Rower Dani Hansen Anything But Disappointed With Silver At Paralympic Games

by Karen Price

Team USA celebrates winning silver in the PR3 Mixed Coxend Four at the Paralympic Games Tokyo 2020 on Sept. 29 2021 in Tokyo. 


Dani Hansen was excited enough just to be back in her hometown of Patterson, California, with her family after returning from the Paralympic Games Tokyo 2020.
She had no idea that her hometown was pretty excited to have her back, too.
So when her mom played it off like they were just going for a drive to meet someone and took the two-time rowing silver medalist into the middle of town, Hansen was shocked to see a crowd of people gathered holding signs and American flags to celebrate her return.
“She drove around (the town circle) once and then she was like, ‘I’m going to drive around a second time so you should take a video,’” said Hansen, 27. “I was already crying. I took out my phone and took a video the second lap around. It was really, really sweet. I got to see people I haven’t seen in a long time. It was a great way to kick off my time at home.”
Hansen was a member of the PR3 mixed coxed four with coxswain team that, for the second time in a row, captured silver at the Paralympic Games. The Americans led the race for a bit at the beginning but were overtaken by Great Britain, which pulled away after the midway point and went on to win gold in 7:09.08. The U.S. was 11 seconds back and seven seconds ahead of France in third place. 
It’s become a familiar refrain at the Games and world championships. Great Britain is now unbeaten in 11 years, and it was the seventh consecutive silver at the world level for the U.S. 
But if anyone thought the U.S. wasn’t happy with the result, they’d be wrong.
“We talked about it after the race that we all really did everything that we practiced, if not more,” said Hansen, who has Erb’s palsy. “(Great Britain) is just a really awesome team and it was cool to be able to race them and do as well as we did. I came out super proud. I watched the race later and heard the announcer say the U.S. must be really disappointed in silver and I was like no way! Are you kidding me? There was so much work put into getting that, especially the last two years, so I just felt really awesome being able to cap off the last two years like that.”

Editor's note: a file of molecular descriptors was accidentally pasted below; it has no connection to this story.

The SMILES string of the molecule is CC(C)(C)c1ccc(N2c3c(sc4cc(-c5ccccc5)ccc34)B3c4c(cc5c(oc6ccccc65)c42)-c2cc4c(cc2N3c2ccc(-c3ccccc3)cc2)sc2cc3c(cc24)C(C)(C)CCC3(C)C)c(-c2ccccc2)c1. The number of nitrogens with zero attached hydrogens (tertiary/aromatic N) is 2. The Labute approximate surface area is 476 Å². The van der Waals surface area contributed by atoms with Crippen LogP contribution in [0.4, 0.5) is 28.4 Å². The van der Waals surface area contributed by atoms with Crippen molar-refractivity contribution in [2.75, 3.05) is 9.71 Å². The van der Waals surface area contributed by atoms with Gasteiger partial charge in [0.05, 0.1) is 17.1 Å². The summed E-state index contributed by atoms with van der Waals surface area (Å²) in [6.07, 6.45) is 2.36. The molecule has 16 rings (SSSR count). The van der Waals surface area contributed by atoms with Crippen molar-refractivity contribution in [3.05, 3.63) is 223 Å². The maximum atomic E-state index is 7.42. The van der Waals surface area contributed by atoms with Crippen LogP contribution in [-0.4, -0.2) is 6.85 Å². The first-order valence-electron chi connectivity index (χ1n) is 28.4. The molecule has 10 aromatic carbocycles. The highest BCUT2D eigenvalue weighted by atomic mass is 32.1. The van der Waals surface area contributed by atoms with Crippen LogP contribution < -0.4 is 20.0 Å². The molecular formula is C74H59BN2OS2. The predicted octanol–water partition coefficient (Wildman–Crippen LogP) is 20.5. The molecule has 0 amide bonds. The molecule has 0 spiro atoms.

This was Hansen’s second time at the Paralympic Games, and although no two Games are ever the same, this one will stand out for a number of reasons.
Five days into her stay at the Olympic Village, Hansen was contact traced by the Japanese government because she’d been sitting near someone on the flight over who tested positive for COVID-19. Although Hansen herself never tested positive, she was removed from the village and had to stay quarantined in a hotel. 
A chaperone would come get her at 7 a.m. and a driver took her to the rowing venue for practices and races. She had to use separate shower and bathroom facilities while there and could only be around her teammates, who signed waivers stating that they were aware her twice-daily tests were coming back negative but that she had been in close contact with someone who tested positive. At the end of practices and races a chaperone would get her from the team room and the driver would take her back to the hotel, and in the evenings, they took her to the village for 10 minutes in order to receive her second COVID test of the day. 
At first she was super bummed, she said, especially because she didn’t get to attend the Opening Ceremony.
“But then my first thought was that this is going to be good somehow,” she said. “I didn’t know how, but you have to think that. You’re in the middle of the biggest race of your career. There’s no room for negative thoughts.”
The positive, she said, was that the Team USA staff members went above and beyond to make sure she had everything she needed and was well cared for while in quarantine. Since she lives and trains in Boston, she said, this was a rare opportunity for her to interact with national team staff and she’s grateful for how hard everyone tried to make it a positive experience.
“It was unreal how cool everyone was,” she said. “Whenever I needed them, they were there.”
Being the only Paralympic veteran on the team, she said, she was also happy that it happened to her and not to one of the other people in her boat. 
“I couldn’t imagine if that happened in your first Games,” she said. 
Now, Hansen’s settling into life post-Tokyo.
She’s back home in Boston and this week returned to her job at Hydrow, which makes indoor rowing machines. She’s one of their primary athletes and her work includes planning and filming workouts both for live and on-demand video sessions. 
She recently found out that the Boston Red Sox are going to honor local medalists later this month, which she’s looking forward to, and she and Paralympic teammate Allie Reilly will be racing in a double at the Head Of The Charles Regatta. For now, that’s the only race on her schedule.
“It’s very not normal,” she said. “I’m not worried about training right now, which seems weird. But I feel like I’m going to find a new normal, which is exciting for me.”

Karen Price is a reporter from Pittsburgh who has covered Olympic and Paralympic sports for various publications. She is a freelance contributor to on behalf of Red Line Editorial, Inc.
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